Since the end of November Ukrainians have been out on the streets, protesting against the refusal of their government to sign the Association Agreement with the European Union. In the first place, the protesters committed themselves to the European idea. However, meanwhile their voices are directed clearly against President Yanukovych and his government. Are the increasingly violent clashes in the country to be seen as a new revolutionary movement, reclaiming the European way for Ukraine? Are they a sign of sovereignty and rejection of foreign domination in general, or a symptom of struggle between different superpowers over the territory of Ukraine? Can we see an emancipatory potential in the newly emerging movements, or are they the manifestation of a deeper conflict smouldering in the politically and linguistically divided country? This debate asks the participants as well as the audience to reflect on these and further questions, and points at the stakes of the EuroMaiden protests for Ukraine in particular and within the broader wave of social protests in the region and the world since 2008 in general.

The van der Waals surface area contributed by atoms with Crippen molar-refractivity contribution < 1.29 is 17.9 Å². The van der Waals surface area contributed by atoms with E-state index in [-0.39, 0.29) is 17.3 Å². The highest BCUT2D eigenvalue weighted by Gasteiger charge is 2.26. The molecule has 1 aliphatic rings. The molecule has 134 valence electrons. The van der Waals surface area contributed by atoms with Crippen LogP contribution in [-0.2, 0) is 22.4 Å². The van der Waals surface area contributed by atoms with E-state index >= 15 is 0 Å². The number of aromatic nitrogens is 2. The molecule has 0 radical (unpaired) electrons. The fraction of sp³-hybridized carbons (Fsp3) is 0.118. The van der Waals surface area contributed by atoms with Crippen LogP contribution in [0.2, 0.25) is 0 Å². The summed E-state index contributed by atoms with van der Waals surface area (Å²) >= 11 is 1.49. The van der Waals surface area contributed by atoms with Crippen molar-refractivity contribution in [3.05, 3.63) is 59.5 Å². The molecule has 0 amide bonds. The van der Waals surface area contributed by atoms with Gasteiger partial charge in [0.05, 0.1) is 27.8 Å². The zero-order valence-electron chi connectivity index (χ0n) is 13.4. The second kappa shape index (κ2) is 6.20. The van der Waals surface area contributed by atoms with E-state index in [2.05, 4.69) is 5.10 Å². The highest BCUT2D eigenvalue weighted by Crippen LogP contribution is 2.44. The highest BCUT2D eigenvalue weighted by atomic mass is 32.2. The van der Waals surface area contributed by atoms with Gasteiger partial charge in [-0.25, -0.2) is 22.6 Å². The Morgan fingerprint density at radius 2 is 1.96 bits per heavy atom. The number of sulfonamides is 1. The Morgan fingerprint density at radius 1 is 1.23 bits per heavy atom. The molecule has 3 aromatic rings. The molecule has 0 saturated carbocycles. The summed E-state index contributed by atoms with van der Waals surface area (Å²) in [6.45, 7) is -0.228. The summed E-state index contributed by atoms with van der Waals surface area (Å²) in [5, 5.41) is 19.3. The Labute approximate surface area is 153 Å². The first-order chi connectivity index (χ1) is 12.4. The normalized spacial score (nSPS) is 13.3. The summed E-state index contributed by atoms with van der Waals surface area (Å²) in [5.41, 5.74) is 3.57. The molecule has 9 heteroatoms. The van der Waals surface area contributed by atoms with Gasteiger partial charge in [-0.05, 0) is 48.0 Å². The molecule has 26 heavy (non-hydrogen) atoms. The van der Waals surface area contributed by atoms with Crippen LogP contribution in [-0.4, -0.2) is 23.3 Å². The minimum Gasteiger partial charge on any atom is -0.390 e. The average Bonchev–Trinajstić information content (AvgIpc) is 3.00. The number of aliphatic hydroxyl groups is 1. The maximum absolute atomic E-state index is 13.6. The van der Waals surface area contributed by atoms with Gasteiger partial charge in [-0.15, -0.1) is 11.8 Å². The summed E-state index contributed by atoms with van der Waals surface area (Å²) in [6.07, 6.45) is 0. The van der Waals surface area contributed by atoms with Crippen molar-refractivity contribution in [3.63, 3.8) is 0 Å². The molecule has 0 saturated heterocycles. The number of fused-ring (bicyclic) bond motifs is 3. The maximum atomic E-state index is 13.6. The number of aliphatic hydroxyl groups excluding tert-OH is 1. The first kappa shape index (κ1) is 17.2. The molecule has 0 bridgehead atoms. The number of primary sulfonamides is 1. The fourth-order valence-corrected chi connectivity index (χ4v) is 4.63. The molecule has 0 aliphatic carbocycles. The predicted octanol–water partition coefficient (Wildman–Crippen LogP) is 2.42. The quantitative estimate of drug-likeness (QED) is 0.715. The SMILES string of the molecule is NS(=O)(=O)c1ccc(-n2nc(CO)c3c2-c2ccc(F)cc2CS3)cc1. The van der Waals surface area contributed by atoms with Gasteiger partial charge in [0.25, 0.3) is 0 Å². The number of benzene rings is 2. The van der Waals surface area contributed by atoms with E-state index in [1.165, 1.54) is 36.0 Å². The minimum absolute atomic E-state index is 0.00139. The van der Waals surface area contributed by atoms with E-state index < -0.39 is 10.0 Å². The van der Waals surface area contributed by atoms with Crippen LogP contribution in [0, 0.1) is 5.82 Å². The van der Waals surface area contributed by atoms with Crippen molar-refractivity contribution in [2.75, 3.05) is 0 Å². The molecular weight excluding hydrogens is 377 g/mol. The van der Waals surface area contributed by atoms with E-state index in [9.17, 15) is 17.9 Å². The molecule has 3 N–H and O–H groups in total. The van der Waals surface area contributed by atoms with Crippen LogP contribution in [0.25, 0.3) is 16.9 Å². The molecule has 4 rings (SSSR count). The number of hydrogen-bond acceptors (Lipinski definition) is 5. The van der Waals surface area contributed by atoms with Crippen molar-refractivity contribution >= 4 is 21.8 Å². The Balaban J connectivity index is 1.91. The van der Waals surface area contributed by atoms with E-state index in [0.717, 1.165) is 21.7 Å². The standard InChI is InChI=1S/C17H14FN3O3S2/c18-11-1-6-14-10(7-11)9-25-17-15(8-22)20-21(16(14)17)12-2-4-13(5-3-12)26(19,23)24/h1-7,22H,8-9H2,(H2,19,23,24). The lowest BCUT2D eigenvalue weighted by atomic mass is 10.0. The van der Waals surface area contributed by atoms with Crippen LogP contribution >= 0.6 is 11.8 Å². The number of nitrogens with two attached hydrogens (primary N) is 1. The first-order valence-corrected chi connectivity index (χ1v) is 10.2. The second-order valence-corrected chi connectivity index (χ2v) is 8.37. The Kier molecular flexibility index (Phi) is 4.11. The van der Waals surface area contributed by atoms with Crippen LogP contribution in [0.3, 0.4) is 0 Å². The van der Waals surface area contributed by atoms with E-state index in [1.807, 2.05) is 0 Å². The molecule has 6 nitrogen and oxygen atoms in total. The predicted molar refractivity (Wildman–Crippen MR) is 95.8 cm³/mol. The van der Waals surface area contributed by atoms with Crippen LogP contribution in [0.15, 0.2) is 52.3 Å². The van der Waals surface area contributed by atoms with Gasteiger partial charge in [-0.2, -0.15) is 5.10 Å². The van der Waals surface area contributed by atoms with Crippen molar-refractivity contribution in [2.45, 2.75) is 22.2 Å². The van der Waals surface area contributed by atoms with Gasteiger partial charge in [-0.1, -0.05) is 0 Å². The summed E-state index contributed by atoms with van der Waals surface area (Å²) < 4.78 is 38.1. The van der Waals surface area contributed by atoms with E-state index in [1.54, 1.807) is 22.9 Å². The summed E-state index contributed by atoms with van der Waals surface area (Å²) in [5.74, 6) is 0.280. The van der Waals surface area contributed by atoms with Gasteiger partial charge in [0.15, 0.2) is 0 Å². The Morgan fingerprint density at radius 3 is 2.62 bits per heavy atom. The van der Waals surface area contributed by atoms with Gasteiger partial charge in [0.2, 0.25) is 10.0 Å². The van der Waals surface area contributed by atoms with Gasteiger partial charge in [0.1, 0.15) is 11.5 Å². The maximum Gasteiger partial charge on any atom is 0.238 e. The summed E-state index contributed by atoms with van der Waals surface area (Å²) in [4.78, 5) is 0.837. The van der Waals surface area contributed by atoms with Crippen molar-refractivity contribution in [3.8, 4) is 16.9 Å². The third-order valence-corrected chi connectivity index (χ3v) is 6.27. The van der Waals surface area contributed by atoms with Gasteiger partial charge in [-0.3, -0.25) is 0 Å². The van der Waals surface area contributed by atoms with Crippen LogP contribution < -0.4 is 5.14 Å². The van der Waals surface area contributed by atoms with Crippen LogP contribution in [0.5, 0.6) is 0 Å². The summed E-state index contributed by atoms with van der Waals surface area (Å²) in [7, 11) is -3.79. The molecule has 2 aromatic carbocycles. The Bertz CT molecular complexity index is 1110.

Mariya Ivancheva (Chair & Introduction) Tsvetan Stoyanov Fellow at the IWM with a Ph.D. degree in Sociology and Social Anthropology from the Central Eastern University, Budapest
Director, Center for Urban History of Eastern Central Europe, Lviv
Tymofiy Havryliv Writer and Publicist; Head of the Literature Department, Ivan Krypjakevyč Institute for Ukraine Studies (Lviv), Ukrainian Academy of Sciences
Christina Plank IWM Junior Visiting Fellow; Ph.D. candidate in Political Science, University of Vienna, with a DOC-team grant from the Austrian Academy of Sciences (ÖAW)
Volodymyr Sklokin IWM Visiting Fellow; Assistant Professor of History, Eastern Ukrainian Branch of the International Solomon University, Kharkiv
Philipp Ther Professor, Institute for East European History, University of Vienna
Tatiana Zhurzhenko Lecturer, Department of Political Science, University of Vienna